New conversation between Scottish architect and anthropologist on the urban revolution “living nature must be part of the new architecture”
Relationship between man and nature, observation of plants, environmentAnimals are at the center of this new installment to learn from what’s other than us urban revolution, Stefano Boeri’s dialogue series with international heroes of architecture, science and culture to examine changes in metropolises after the pandemic. The interlocutor of the urban planner, author of Vertical Forest, is Tim Ingold, a Scottish anthropologist, Professor Emeritus at the University of Aberdeen and a member of the British Academy. His essay in Italy has recently been published for Raffaello Cortina. correspondence, a poetic and personal investigation of the ways we exist in the world around us.
How can we learn from nature to create a more sustainable lifestyle?
Tim Ingold: “Keeping in mind that sustainability should be concerned and should include all forms of life. It is a fundamental principle. It cannot be confined to a single moment. We find the planet to be a set of complex relationships As must be believed, we are not single individuals, but part of a larger field of relationships in which every human, plant, animal has a role to play; it is what keeps the world moving. Today we are company Let’s think of sustainability as a balance sheet, net calculation: “How much does it cost me?” “How much do I make?” We need to abandon this “business model” approach and think about “everything”. Of course this is a more philosophical concept, but many politicians, engineers and architects must also take it into account.”
Stefano Boeri: “I agree. In recent months I’ve thought a lot about the way you use the word meshwork , literally “intertwining”, to describe how lines are joined together in a life form motion rather than the fixed points of a chessboard or network. Just imagine how in a matter of weeks we all came across a microbe that made us realize how much “nature” is not something that is outside of our covers, our homes, our cities; Something that we can still control, stem, limit. A microbe has managed to refute decades of academic efforts to stop the world and objectify nature as if it were an outside field to us. After all, even watching animals occupy our cities vacated by lockdown, we understand how close animal life is interacting with us”.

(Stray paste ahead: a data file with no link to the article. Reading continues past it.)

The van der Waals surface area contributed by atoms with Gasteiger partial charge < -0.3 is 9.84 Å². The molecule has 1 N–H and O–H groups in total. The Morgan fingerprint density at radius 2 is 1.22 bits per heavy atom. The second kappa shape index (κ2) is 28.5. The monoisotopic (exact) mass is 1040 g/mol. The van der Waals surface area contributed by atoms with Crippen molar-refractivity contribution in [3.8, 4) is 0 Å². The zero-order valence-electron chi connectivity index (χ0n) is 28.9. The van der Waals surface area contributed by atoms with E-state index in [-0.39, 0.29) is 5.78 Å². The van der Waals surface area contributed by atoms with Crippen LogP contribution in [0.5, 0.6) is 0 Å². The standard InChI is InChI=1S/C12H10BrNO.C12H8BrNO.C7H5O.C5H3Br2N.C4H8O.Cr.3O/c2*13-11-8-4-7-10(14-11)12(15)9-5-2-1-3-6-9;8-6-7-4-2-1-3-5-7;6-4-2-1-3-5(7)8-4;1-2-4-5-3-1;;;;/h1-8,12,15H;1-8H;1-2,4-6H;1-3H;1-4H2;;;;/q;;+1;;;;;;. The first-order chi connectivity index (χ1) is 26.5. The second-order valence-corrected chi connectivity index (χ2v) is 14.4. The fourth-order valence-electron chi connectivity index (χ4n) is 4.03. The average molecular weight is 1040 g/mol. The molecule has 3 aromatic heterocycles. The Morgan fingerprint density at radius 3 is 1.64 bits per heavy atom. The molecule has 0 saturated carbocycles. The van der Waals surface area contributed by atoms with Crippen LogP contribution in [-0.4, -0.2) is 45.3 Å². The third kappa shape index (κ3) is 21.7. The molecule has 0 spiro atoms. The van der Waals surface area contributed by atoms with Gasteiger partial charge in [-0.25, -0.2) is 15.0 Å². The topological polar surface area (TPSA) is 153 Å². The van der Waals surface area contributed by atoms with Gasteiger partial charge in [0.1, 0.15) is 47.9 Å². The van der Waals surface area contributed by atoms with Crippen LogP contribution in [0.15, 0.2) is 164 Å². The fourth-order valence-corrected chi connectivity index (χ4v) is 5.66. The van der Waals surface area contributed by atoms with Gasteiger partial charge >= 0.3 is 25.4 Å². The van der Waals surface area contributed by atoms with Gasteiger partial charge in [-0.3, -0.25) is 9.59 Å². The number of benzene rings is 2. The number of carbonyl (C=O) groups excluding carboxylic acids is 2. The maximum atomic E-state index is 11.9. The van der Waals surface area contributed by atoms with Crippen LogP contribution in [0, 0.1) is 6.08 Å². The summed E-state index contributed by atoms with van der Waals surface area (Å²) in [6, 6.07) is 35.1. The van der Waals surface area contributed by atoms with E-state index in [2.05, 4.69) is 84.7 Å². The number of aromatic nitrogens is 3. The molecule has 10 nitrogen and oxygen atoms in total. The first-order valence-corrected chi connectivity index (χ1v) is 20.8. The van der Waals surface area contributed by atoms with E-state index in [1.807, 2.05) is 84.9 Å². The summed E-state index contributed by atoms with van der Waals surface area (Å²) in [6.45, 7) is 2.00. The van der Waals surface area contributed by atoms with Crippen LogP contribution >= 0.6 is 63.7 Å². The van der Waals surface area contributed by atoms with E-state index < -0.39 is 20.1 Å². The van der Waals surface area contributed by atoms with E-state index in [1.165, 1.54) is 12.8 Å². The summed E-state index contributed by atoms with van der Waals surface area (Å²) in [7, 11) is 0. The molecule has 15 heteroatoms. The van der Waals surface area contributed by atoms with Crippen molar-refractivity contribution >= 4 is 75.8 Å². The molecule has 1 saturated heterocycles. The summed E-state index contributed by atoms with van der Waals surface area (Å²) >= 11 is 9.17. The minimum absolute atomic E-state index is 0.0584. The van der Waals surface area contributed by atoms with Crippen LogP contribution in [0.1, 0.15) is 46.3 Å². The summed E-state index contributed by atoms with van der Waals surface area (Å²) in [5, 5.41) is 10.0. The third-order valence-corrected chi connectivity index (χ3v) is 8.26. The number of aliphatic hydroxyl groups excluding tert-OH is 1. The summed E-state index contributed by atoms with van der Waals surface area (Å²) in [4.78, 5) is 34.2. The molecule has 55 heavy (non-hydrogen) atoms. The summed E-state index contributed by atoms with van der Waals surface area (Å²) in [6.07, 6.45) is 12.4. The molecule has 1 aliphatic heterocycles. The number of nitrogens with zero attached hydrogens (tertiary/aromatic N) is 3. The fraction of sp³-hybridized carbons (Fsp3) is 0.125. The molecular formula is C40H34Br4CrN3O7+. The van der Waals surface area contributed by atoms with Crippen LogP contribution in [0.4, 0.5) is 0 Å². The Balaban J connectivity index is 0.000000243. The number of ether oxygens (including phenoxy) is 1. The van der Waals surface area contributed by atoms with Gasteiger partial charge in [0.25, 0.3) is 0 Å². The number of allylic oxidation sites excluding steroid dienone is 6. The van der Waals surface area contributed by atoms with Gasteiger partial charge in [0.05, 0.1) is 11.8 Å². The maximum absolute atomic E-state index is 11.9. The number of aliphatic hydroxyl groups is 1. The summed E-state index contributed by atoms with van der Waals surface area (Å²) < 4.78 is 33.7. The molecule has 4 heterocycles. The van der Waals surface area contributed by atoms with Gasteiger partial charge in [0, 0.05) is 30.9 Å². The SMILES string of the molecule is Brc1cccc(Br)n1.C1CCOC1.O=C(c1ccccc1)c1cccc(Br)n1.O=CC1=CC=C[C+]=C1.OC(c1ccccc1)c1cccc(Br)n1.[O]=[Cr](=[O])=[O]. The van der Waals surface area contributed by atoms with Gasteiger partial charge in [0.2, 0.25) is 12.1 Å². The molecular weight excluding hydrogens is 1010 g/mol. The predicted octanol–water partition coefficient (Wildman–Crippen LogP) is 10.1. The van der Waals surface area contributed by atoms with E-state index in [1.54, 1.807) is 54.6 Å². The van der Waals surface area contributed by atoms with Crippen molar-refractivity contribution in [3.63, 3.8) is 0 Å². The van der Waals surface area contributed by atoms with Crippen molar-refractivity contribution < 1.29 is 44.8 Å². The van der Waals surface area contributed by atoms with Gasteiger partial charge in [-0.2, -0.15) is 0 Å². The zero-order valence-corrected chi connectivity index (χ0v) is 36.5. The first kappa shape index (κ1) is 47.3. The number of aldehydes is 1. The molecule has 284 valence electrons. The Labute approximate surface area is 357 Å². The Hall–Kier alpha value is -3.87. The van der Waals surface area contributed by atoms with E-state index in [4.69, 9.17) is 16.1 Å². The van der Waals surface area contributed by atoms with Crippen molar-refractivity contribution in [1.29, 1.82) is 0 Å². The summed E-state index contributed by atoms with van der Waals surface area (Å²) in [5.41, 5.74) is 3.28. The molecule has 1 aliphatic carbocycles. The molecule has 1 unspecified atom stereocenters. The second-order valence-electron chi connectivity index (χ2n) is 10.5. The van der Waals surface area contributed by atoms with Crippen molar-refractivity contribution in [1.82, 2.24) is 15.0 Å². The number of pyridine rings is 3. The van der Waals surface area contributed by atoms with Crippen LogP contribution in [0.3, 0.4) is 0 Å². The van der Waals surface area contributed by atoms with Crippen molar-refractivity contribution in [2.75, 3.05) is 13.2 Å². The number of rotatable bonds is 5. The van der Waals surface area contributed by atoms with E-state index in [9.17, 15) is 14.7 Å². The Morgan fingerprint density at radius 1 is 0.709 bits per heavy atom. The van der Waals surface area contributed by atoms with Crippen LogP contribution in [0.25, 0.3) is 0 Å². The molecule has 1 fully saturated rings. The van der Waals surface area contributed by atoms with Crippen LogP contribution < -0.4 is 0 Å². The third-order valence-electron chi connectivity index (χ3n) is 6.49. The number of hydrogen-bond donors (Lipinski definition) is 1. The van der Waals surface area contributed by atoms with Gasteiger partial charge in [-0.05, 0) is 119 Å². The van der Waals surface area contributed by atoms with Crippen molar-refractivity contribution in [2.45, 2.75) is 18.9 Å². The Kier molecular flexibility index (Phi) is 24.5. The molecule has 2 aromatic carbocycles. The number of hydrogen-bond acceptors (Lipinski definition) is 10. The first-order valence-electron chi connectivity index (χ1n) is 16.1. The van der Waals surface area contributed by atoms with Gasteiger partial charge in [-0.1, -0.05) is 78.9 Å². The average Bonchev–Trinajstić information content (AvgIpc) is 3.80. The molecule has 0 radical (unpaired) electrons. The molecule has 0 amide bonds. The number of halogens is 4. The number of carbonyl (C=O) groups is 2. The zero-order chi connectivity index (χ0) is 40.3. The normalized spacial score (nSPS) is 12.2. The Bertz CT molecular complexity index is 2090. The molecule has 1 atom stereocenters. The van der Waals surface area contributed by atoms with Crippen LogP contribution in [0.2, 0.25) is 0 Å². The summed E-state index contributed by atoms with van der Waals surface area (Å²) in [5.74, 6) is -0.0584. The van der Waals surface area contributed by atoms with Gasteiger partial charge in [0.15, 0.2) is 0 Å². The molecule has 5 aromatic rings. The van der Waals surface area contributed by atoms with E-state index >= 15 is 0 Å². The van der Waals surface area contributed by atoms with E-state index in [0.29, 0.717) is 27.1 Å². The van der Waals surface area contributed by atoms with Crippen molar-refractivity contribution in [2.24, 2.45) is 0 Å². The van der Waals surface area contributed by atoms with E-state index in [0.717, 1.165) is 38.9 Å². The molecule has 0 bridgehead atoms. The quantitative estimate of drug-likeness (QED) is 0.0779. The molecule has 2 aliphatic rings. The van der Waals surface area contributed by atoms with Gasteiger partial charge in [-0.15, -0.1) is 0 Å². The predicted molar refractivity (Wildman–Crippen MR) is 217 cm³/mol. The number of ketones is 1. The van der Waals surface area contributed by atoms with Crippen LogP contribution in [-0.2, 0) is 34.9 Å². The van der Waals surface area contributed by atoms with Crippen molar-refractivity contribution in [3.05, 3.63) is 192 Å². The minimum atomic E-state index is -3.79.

TI: «We must learn to look at the world beyond scientific objectivity, in search of truth. To observe means to pay attention to what “other” things tell and teach us. Objects, plants, animals tell us about them and educate us to see them. It is something that is related to the ability to respond to what we see in a moral, legal, emotional sense. Everything in the world is mixed and remains alive thanks to this “mixing”. For example, the body is made up of microbes that survive through our exchanges, hugs, shaking hands. Man has focused too much on the task of extracting resources so he has broken a chain of equilibrium. Torn substances from their natural context become toxic, as is the case with mercury, nickel and other substances: in purity they become harmful. We must find a way to give back to the world what it has given us: air, water, food. Our relations with each other should be based on reciprocity, not extraction. The pandemic seems to have done us good in that sense, but I feel bad that we are already forgetting what we experienced.”
SB: “You attach great importance to the anthropological idea of listening, a very fertile concept that I try to apply in my work as an architect as well”.
TI: «Anthropology should be the science of taking others seriously. We should listen to all the people. To ignore the intellect and culture of millions of people in the time of crisis like the one we are facing is very rubbish. We still think of parts of the world as places to move around, observe through our lenses and then write down theories.”
SB: “I Know You Love Charles Baudelaire, His Concept” Flaneur , the gentleman who roams the city streets and gazes at the landscape, does that convince you?”